Fed to See More Change Next Year Than Just a New Chief

No matter who winds up heading the Federal Reserve, the nation's central bank will see some big changes -- and even bigger challenges -- next year.

Janet Yellen, Vice Chairwoman of the Board of Governors of the Federal Reserve
Sandy Huffaker/Bloomberg via Getty ImagesJanet Yellen, vice chairwoman of the Federal Reserve's board of governors.
By Jerome Idaszak

Look beyond the battle to succeed Ben Bernanke as chairman of the Federal Reserve. Front-runner Janet Yellen, vice chairman for the past three years, comes well qualified, but she faces challenges no chairman has ever faced.

Just ahead is a rare wave of new faces joining the policy-setting Federal Open Market Committee, which consists of the seven governors and the presidents of the 12 regional Federal Reserve banks. The voting members of the FOMC include, in addition to the chairman and vice chairman, the five other governors and five of the regional bank presidents -- the president of the New York Fed and four others who rotate into voting positions each year.

One of those governors' spots is vacant now. Another might as well be: Sarah Raskin skipped the recent meeting in light of her pending departure to take a top spot at the Treasury Department. Bernanke will leave by Jan. 31. Two others are likely to exit in 2014: Jerome Powell, whose term expires at the end of January, and Jeremy Stein, who will return to his tenured professorship at Harvard by late May. Including the four rotating regional bank president slots, that means nine new faces among the 12 voting members next year -- or 10, if Yellen doesn't get the nod as chairman and departs.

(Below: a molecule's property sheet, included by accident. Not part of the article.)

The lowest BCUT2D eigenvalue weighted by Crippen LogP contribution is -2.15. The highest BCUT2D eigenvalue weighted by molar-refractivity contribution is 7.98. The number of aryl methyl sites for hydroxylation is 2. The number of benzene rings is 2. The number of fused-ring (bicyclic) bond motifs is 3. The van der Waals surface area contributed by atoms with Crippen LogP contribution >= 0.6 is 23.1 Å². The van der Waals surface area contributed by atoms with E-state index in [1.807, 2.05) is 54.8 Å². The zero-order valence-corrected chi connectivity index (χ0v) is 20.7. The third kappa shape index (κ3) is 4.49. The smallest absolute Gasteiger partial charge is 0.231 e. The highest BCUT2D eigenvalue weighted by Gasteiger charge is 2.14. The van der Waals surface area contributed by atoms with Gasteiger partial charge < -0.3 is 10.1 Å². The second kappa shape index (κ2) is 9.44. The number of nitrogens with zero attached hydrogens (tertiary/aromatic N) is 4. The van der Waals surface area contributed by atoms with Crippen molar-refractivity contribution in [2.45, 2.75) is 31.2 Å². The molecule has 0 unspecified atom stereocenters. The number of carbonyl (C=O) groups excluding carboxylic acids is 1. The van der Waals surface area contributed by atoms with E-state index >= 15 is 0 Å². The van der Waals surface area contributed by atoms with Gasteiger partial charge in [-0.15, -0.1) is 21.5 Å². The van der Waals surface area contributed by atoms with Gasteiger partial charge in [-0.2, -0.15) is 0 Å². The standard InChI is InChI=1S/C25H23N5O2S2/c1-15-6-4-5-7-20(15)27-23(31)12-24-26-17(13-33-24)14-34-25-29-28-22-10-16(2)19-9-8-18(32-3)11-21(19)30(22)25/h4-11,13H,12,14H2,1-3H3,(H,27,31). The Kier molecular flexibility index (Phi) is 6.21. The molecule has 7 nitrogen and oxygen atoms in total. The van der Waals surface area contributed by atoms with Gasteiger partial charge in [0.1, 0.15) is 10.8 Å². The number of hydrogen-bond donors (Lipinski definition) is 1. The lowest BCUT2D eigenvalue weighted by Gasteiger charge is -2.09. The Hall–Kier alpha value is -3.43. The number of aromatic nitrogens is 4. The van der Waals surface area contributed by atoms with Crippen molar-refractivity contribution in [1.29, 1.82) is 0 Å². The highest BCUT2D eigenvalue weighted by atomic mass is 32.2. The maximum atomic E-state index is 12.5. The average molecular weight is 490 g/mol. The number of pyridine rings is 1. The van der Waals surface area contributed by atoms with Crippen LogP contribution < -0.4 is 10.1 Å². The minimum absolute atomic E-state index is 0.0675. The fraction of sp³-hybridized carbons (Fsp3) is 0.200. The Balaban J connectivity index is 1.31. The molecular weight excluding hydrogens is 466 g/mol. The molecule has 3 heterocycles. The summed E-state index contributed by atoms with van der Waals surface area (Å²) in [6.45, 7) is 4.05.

Historically, the governors fall in line behind the chairman. They're usually picked on the basis of expertise in bank regulatory issues, consumer credit policies or other technical work that the Fed carries out. But they cast votes on monetary policy, and their allegiance to the chairman can't be taken for granted and will be closely watched over the next few months. Regional bank presidents more frequently break ranks and question the chairman's direction.

All this new blood will make it harder for financial markets to gauge the effectiveness of the new chairman's leadership, adding volatility to long-term interest rates. And until the newcomers settle in, rates are likely to be a bit higher than they otherwise would have been.

That matters. Although the bond market moves in small increments, just a quarter-point increase in interest rates can add thousands to the cost of a home buyer's mortgage and hundreds of thousands to the price of financing a business merger or acquisition.

Recent history clearly demonstrates the sensitivity of financial markets to uncertainty about the Federal Reserve's direction. The 10-year Treasury yield has nearly doubled since spring, rising from 1.6 percent then to nearly 3 percent now. Much of the increase came after an FOMC statement last June. Financial markets interpreted it to mean that Bernanke and company were signaling a sooner-than-expected boost in the federal funds rate. The stock market took a tumble, and interest rates rose in Europe as well as in the U.S. Bernanke hastened to make clear that no such signal was intended, and volatility eased. But the increase in rates hasn't reversed.

The markets want to see where a new chairman will lead the FOMC and whether dissent emerges. Some new FOMC members will want the central bank to focus more on the goal of holding inflation in check, arguing that even though prices are not surging now, the Fed is drifting off course. That sets the stage for a clash with Yellen, who thinks the focus should be on the other half of the Federal Reserve's two-pronged mission: managing -- in this case, reducing -- unemployment.